The stopwatch confirms as much, and while the Ford gets to 100km/h in 5.17sec and across the first 400m in 13.25sec with a trap speed of 178.41km/h, the Commodore isn’t too far behind with 0-100km/h in 5.27sec and a 13.44sec quarter at 174.4km/h.
Both cars battled a strong headwind on the day so the times are a few tenths off our best, but the times are still relative – the Falcon is still faster, but now only just.
To be honest, the big differences in the real world amount to both the way the power is developed and the soundtrack. The blown engine in the XR8 ensures that every kilowatt hits at once and then it’s all over as quickly as it started.
The SS, meanwhile, feels strong down low and then builds and builds and builds until those 304kW are bashing down the back door. Take your pick, but either V8 does it for us.
The soundscape, meanwhile, is all Holden. Yes, the Ford sounds like a V8 and there’s a tiny bit of blower whine when you’re fair up it, but it’s muted and never intrudes.
The SS meanwhile, has a clever system of high-tech exhaust tips, a bi-modal valve and a rustic, but very effective, tube that transfers V8 music from the engine bay into the cabin without resorting to the sort of cheating that sees some makers now synthesising the engine note via a computer and the car’s sound system.
It sounds rich and bassy, it pops and bangs on over-run, and, for my money, recalls the sort of Isaac Hayes chuckle at low revs that characterised the now-superseded atmo AMG C63. If a factory Holden has ever sounded better, I’m damned if I can name when that might have been.
Pricing is more or less line-ball, with Ford asking $53,490 for the XR8 in manual form (or $55,690 for the auto as tested) and Holden asking $53,990 for the manual SS V Redline.
Based on the rest of the numbers – and our original statement that this is how we will remember these big Aussie blokes – there’s a clear winner here.
While the XR8 definitely makes a case for itself, in some ways it’s seriously off the pace and in others it’s old-fashioned in a not-so-good way. That said, it’s the best it’s ever been. But the Commodore is also the fittest, most appealing it’s ever been and, at the same time, it’s measurably better than the Ford. And that’s the nub of it, folks.
It’s the difference between the rocker who goes out in a blaze of glory, fatally crashing his car into a swimming pool having just released his best ever album. Then there’s the guy who still has the lungs and the moves, but is doomed to three decades in a shiny jump-suit and matinee shows in Vegas.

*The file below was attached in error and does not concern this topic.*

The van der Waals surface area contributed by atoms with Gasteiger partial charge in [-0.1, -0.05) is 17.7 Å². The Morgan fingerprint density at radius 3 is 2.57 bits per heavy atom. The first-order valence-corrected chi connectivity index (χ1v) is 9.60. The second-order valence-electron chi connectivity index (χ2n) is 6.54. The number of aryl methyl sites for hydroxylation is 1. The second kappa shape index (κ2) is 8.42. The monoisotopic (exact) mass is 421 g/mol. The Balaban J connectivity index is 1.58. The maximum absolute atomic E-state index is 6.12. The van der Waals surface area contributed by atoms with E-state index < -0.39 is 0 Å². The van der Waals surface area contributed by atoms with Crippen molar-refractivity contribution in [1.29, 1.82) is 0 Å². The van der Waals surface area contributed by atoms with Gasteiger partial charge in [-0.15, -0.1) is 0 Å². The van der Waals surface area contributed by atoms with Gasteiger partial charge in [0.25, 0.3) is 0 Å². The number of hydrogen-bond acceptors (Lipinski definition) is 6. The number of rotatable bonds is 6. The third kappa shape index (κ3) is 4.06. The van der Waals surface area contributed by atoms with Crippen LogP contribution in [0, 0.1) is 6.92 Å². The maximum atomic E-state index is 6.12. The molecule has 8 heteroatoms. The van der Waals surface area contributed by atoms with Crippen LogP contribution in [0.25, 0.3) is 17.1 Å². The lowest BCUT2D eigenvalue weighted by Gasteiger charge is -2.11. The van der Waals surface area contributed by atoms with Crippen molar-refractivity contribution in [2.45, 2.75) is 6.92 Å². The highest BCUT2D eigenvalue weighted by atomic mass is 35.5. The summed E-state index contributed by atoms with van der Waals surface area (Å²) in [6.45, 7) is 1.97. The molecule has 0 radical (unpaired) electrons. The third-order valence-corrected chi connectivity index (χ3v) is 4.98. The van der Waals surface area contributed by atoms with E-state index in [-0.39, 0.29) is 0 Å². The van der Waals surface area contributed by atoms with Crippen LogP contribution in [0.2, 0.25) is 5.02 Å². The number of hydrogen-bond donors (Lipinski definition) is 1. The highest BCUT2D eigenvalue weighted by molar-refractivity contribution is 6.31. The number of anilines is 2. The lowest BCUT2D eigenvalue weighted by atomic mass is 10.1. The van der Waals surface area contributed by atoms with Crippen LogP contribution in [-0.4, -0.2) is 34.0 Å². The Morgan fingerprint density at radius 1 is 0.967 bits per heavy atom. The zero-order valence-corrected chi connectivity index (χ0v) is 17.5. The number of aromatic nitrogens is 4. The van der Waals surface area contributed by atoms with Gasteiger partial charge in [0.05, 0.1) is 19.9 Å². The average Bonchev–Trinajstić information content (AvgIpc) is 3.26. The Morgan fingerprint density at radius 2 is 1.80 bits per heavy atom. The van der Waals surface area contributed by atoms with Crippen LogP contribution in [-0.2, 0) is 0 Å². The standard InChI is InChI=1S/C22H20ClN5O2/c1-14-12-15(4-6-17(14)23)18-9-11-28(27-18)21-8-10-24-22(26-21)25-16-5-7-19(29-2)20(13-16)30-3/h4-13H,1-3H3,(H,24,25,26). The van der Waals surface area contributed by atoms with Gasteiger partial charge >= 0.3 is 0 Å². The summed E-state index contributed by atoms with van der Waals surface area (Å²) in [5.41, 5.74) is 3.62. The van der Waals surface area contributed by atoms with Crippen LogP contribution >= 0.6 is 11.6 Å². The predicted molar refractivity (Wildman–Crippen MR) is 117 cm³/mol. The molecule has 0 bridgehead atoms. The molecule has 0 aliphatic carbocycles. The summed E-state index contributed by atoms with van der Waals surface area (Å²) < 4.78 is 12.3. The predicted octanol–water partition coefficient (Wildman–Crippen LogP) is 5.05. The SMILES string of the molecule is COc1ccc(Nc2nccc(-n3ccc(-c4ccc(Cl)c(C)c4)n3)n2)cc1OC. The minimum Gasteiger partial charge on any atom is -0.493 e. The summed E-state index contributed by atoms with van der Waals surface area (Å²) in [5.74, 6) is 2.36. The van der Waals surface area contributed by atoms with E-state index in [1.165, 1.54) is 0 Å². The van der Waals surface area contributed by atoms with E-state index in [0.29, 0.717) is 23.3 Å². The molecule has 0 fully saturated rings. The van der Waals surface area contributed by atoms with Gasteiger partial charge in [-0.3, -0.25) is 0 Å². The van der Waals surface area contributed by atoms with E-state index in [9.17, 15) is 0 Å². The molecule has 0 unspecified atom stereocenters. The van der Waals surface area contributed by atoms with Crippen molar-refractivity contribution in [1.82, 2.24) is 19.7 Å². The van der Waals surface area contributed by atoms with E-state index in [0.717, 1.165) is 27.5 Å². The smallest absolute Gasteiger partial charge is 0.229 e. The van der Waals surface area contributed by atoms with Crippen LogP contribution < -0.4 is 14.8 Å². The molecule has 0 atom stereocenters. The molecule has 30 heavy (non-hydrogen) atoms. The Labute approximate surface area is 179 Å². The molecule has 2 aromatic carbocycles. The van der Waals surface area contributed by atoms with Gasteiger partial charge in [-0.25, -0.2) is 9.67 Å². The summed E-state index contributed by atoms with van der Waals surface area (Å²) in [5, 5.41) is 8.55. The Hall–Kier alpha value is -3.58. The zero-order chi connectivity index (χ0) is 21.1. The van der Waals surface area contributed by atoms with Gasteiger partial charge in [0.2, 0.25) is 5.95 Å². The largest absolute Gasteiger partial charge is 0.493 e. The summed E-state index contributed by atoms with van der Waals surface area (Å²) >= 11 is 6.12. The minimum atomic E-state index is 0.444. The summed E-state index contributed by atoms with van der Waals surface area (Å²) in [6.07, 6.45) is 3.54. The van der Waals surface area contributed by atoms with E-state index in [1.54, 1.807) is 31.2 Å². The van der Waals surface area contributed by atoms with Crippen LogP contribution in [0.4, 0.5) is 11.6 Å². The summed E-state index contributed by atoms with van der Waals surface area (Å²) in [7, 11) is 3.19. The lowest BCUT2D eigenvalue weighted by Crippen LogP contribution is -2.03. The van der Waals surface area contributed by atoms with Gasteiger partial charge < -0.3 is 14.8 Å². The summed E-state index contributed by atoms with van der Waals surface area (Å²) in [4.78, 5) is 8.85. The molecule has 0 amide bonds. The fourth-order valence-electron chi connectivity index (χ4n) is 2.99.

It’s all about how we will remember them and, in that sense, the Commodore SS cleans up. From the bottom of that swimming pool, of course, for such is the fate of the Aussie muscle car.
|Holden VF Series II ss v redline||Ford FG X Falcon XR8|
|Body||4-door, 5-seat sedan||4-door, 5-seat sedan|
|Engine||6162cc V8, OHV, 16v||4951cc V8, DOHC, 32v, supercharger|
|Bore/Stroke||103.25 x 92mm||92.2 x 92.7mm|
|Power||304kW @ 6000rpm||335kW @ 5750rpm|
|Torque||570Nm @ 4400rpm||570Nm @ 2200-5500rpm|
|Transmission||6-speed manual||6-speed auto|
|Suspension (F)||struts, coil springs, anti-roll bar||A-arms, coil springs, anti-roll bar|
|Suspension(R)||multi-links, coil springs, anti-roll bar||multi-links, coil springs, anti-roll bar|
|Tracks||1593/1590mm (f/r)||1583/1598mm (f/r)|
|Steering||electrically-assisted rack-and-pinion||hydraulically-assisted rack-and-pinion|
|BrakeS (F)||355mm ventilated discs, 4-piston calipers||355mm ventilated discs, 4-piston calipers|
|Brakes (R)||360mm ventilated discs, 4-piston calipers||330mm ventilated discs, single-piston calipers|
|Wheels||19.0 x 8.5-inch (f); 19.0 x 9.0-inch (r)||19.0 x 8.0-inch (f); 19 x 9.0-inch (r)|
|Tyre Sizes||245/35 R19 95Y (f); 275/35 R19 (r)||245/35 ZR19 (f); 275/30 ZR19 (r)|
|Tyre||Bridgestone Potenza RE050A||Dunlop Sport Maxx RT|
|Price as tested||$53,990||$55,690|
|Pros||New-found grunt; involving handling; value||Awesome engine; fun in isolation|
|Cons||For what it is, virtually nothing||Outdated chassis; poor ride; lifeless steering|
|Star Rating||4.5 out of 5||3.5 out of 5|